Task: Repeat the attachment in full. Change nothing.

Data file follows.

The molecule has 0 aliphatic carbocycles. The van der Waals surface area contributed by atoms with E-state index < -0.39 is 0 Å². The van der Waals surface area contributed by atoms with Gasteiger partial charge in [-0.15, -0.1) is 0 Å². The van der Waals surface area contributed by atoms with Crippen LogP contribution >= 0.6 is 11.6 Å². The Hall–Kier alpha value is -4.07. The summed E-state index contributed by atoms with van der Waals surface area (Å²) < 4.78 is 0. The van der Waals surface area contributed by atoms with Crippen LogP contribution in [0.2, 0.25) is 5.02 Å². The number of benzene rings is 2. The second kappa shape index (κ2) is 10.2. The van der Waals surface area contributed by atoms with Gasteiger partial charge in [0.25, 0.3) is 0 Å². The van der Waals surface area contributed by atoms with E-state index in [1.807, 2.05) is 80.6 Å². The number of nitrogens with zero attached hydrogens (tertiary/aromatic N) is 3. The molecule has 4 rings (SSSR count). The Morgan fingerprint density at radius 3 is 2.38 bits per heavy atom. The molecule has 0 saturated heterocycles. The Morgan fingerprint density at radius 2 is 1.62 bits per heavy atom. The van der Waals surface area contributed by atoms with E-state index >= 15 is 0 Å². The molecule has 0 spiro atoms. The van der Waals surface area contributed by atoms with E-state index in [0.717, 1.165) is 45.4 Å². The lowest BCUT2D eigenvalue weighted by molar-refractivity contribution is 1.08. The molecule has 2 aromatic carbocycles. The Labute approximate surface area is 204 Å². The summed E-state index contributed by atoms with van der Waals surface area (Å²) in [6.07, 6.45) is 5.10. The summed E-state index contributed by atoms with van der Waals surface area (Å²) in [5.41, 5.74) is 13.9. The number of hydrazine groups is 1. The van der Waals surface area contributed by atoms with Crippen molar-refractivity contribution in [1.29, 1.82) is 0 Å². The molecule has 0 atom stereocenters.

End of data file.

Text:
The molecule has 0 aliphatic carbocycles. The van der Waals surface area contributed by atoms with E-state index < -0.39 is 0 Å². The van der Waals surface area contributed by atoms with Gasteiger partial charge in [-0.15, -0.1) is 0 Å². The van der Waals surface area contributed by atoms with Crippen LogP contribution >= 0.6 is 11.6 Å². The Hall–Kier alpha value is -4.07. The summed E-state index contributed by atoms with van der Waals surface area (Å²) < 4.78 is 0. The van der Waals surface area contributed by atoms with Crippen LogP contribution in [0.2, 0.25) is 5.02 Å². The number of benzene rings is 2. The second kappa shape index (κ2) is 10.2. The van der Waals surface area contributed by atoms with Gasteiger partial charge in [0.25, 0.3) is 0 Å². The van der Waals surface area contributed by atoms with E-state index in [1.807, 2.05) is 80.6 Å². The number of nitrogens with zero attached hydrogens (tertiary/aromatic N) is 3. The molecule has 4 rings (SSSR count). The Morgan fingerprint density at radius 3 is 2.38 bits per heavy atom. The molecule has 0 saturated heterocycles. The Morgan fingerprint density at radius 2 is 1.62 bits per heavy atom. The van der Waals surface area contributed by atoms with E-state index >= 15 is 0 Å². The molecule has 0 spiro atoms. The van der Waals surface area contributed by atoms with E-state index in [0.717, 1.165) is 45.4 Å². The lowest BCUT2D eigenvalue weighted by molar-refractivity contribution is 1.08. The molecule has 2 aromatic carbocycles. The Labute approximate surface area is 204 Å². The summed E-state index contributed by atoms with van der Waals surface area (Å²) in [6.07, 6.45) is 5.10. The summed E-state index contributed by atoms with van der Waals surface area (Å²) in [5.41, 5.74) is 13.9. The number of hydrazine groups is 1. The van der Waals surface area contributed by atoms with Crippen molar-refractivity contribution in [1.29, 1.82) is 0 Å². The molecule has 0 atom stereocenters.